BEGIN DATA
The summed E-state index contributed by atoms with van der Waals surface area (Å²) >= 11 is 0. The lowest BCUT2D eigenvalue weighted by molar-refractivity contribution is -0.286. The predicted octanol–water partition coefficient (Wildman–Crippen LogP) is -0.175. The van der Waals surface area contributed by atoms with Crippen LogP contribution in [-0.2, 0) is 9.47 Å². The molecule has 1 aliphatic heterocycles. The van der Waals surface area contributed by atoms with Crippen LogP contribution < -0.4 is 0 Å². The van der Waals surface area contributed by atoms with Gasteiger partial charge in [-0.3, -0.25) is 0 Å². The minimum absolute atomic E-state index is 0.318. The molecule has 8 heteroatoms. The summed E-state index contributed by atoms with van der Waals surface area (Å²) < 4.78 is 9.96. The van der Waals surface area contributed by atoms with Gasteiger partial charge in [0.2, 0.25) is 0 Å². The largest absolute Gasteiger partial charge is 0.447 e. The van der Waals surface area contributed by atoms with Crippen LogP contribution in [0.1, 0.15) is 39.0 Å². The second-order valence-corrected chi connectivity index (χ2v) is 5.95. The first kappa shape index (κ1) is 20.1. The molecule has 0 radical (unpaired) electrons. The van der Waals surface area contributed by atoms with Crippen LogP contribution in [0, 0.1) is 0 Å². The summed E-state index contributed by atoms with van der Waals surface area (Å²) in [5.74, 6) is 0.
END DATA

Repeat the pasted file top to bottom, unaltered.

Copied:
The summed E-state index contributed by atoms with van der Waals surface area (Å²) >= 11 is 0. The lowest BCUT2D eigenvalue weighted by molar-refractivity contribution is -0.286. The predicted octanol–water partition coefficient (Wildman–Crippen LogP) is -0.175. The van der Waals surface area contributed by atoms with Crippen LogP contribution in [-0.2, 0) is 9.47 Å². The molecule has 1 aliphatic heterocycles. The van der Waals surface area contributed by atoms with Crippen LogP contribution < -0.4 is 0 Å². The van der Waals surface area contributed by atoms with Gasteiger partial charge in [-0.3, -0.25) is 0 Å². The minimum absolute atomic E-state index is 0.318. The molecule has 8 heteroatoms. The summed E-state index contributed by atoms with van der Waals surface area (Å²) < 4.78 is 9.96. The van der Waals surface area contributed by atoms with Gasteiger partial charge in [0.2, 0.25) is 0 Å². The largest absolute Gasteiger partial charge is 0.447 e. The van der Waals surface area contributed by atoms with Crippen LogP contribution in [0.1, 0.15) is 39.0 Å². The second-order valence-corrected chi connectivity index (χ2v) is 5.95. The first kappa shape index (κ1) is 20.1. The molecule has 0 radical (unpaired) electrons. The van der Waals surface area contributed by atoms with Crippen LogP contribution in [0, 0.1) is 0 Å². The summed E-state index contributed by atoms with van der Waals surface area (Å²) in [5.74, 6) is 0.